Maybe, like me, you struggle for clarity when you write, deliver a presentation, or give a speech. I tended to concentrate on “getting it right” and didn’t attempt to inject some humor into what I was doing. The nice thing about making a guide is that you aren’t facing an audience as you create it. You can let your guard down, have some fun, and even be funny.
Showing your humorous side in telling your stories is important. From the time of the Greek comedy writer, Aristophanes, humor has helped getting people to appreciate stories about the world around them. Mixing in humor doesn’t need to be a major challenge. Here are some tips that make it easy to interjecting your sense of humor into your guides:
Know Your Audience:Understanding the background and level of knowledge of your audience will help you deliver the right message with the right kind of humor. Bringing up a subject that your audience does not know will leave your humor falling flat and you hearing crickets.
Consistent Message: One time during a team presentation, we made a bet to see who could put in a random word into their part. One of my colleagues had disastrous results as he incorporated the word “mermaid” into a re-organization strategy. We laughed but the audience did not. When you do use humor or a joke, it is important that the subject has some relationship to the purpose of the overall story. Otherwise, you could throw your whole presentation off-kilter.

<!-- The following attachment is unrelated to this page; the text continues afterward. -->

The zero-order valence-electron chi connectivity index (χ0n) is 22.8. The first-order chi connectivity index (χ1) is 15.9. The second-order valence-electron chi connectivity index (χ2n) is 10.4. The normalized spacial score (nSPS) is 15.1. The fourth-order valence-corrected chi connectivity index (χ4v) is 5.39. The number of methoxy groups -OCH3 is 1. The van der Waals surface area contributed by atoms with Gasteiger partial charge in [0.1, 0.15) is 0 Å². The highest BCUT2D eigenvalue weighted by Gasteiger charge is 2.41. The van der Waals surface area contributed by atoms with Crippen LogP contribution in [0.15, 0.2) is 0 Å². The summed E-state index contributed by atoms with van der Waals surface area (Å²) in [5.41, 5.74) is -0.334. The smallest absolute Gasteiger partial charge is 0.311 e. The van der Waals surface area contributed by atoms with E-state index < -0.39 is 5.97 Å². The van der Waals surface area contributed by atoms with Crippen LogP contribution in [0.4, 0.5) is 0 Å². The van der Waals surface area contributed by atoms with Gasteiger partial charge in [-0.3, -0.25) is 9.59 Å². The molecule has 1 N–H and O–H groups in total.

Avoid One-Liners: On the PublicWords website, Nick Morgan does of good job of a detailed explanation of the difference between using cheap simple jokes and engaging, witty irony. He tackles how to use irony with 3 rules for making irony memorable.
Be Authentic: Hillary Rea is a big proponent of using your own personality when talking. Use your own style of humor and tell stories from your life. She says that the use of “I’s” by the talker turns into “me’s” from the audience. Talking about your own life and experiences based on the subject you are talking about, people can find the humor and the relatable context that you’re seeking.
Relax: Being anxious in preparation and delivering your talk will dampen your creativity. Improv comedy groups use the expression of “yes and…” to acknowledge what has been said and done and then moving into a position to respond. This tool lets you accept what is happening and be in a creative position to ad lib a witty response.